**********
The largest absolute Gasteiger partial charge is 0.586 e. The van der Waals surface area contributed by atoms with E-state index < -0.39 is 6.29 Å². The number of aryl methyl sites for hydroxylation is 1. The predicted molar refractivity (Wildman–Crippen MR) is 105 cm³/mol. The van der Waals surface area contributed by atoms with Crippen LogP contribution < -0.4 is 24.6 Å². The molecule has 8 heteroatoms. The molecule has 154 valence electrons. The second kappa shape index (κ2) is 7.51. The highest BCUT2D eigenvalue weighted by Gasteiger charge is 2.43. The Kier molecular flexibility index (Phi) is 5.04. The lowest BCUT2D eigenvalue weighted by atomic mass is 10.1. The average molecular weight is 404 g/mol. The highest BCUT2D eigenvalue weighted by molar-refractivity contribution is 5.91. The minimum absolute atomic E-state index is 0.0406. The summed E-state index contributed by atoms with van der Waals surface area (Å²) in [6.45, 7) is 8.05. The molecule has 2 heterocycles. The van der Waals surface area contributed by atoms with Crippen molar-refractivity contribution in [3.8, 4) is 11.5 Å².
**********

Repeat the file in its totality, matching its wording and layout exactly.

The largest absolute Gasteiger partial charge is 0.586 e. The van der Waals surface area contributed by atoms with E-state index < -0.39 is 6.29 Å². The number of aryl methyl sites for hydroxylation is 1. The predicted molar refractivity (Wildman–Crippen MR) is 105 cm³/mol. The van der Waals surface area contributed by atoms with Crippen LogP contribution < -0.4 is 24.6 Å². The molecule has 8 heteroatoms. The molecule has 154 valence electrons. The second kappa shape index (κ2) is 7.51. The highest BCUT2D eigenvalue weighted by Gasteiger charge is 2.43. The Kier molecular flexibility index (Phi) is 5.04. The lowest BCUT2D eigenvalue weighted by atomic mass is 10.1. The average molecular weight is 404 g/mol. The highest BCUT2D eigenvalue weighted by molar-refractivity contribution is 5.91. The minimum absolute atomic E-state index is 0.0406. The summed E-state index contributed by atoms with van der Waals surface area (Å²) in [6.45, 7) is 8.05. The molecule has 2 heterocycles. The van der Waals surface area contributed by atoms with Crippen molar-refractivity contribution in [3.8, 4) is 11.5 Å².